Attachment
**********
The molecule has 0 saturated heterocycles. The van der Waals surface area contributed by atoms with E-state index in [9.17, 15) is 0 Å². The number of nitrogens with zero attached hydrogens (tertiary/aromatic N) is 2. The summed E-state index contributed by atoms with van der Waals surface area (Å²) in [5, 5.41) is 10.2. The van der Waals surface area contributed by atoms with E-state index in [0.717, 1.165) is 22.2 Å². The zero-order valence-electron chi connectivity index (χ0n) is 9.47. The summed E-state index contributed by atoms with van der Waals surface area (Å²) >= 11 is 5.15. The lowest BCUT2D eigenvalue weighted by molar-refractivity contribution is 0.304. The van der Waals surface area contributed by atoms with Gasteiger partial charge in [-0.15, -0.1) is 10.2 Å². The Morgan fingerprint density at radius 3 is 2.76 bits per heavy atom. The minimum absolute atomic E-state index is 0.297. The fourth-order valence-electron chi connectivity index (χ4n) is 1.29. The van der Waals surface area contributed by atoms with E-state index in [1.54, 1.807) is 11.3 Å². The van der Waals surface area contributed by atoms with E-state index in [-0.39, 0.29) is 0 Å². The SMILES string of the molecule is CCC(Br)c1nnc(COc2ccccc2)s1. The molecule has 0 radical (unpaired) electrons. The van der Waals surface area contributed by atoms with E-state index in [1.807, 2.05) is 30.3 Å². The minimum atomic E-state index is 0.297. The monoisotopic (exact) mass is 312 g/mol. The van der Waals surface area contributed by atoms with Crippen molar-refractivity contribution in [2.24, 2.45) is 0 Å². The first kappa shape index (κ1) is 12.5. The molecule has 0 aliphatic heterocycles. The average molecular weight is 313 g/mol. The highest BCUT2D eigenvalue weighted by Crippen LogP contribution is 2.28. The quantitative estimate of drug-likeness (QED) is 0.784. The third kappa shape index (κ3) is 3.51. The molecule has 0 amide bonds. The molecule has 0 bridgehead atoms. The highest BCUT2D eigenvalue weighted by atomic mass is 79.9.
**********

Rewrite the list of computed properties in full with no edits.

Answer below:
The molecule has 0 saturated heterocycles. The van der Waals surface area contributed by atoms with E-state index in [9.17, 15) is 0 Å². The number of nitrogens with zero attached hydrogens (tertiary/aromatic N) is 2. The summed E-state index contributed by atoms with van der Waals surface area (Å²) in [5, 5.41) is 10.2. The van der Waals surface area contributed by atoms with E-state index in [0.717, 1.165) is 22.2 Å². The zero-order valence-electron chi connectivity index (χ0n) is 9.47. The summed E-state index contributed by atoms with van der Waals surface area (Å²) >= 11 is 5.15. The lowest BCUT2D eigenvalue weighted by molar-refractivity contribution is 0.304. The van der Waals surface area contributed by atoms with Gasteiger partial charge in [-0.15, -0.1) is 10.2 Å². The Morgan fingerprint density at radius 3 is 2.76 bits per heavy atom. The minimum absolute atomic E-state index is 0.297. The fourth-order valence-electron chi connectivity index (χ4n) is 1.29. The van der Waals surface area contributed by atoms with E-state index in [1.54, 1.807) is 11.3 Å². The van der Waals surface area contributed by atoms with E-state index in [-0.39, 0.29) is 0 Å². The SMILES string of the molecule is CCC(Br)c1nnc(COc2ccccc2)s1. The molecule has 0 radical (unpaired) electrons. The van der Waals surface area contributed by atoms with E-state index in [1.807, 2.05) is 30.3 Å². The minimum atomic E-state index is 0.297. The monoisotopic (exact) mass is 312 g/mol. The van der Waals surface area contributed by atoms with Crippen molar-refractivity contribution in [2.24, 2.45) is 0 Å². The first kappa shape index (κ1) is 12.5. The molecule has 0 aliphatic heterocycles. The average molecular weight is 313 g/mol. The highest BCUT2D eigenvalue weighted by Crippen LogP contribution is 2.28. The quantitative estimate of drug-likeness (QED) is 0.784. The third kappa shape index (κ3) is 3.51. The molecule has 0 amide bonds. The molecule has 0 bridgehead atoms. The highest BCUT2D eigenvalue weighted by atomic mass is 79.9.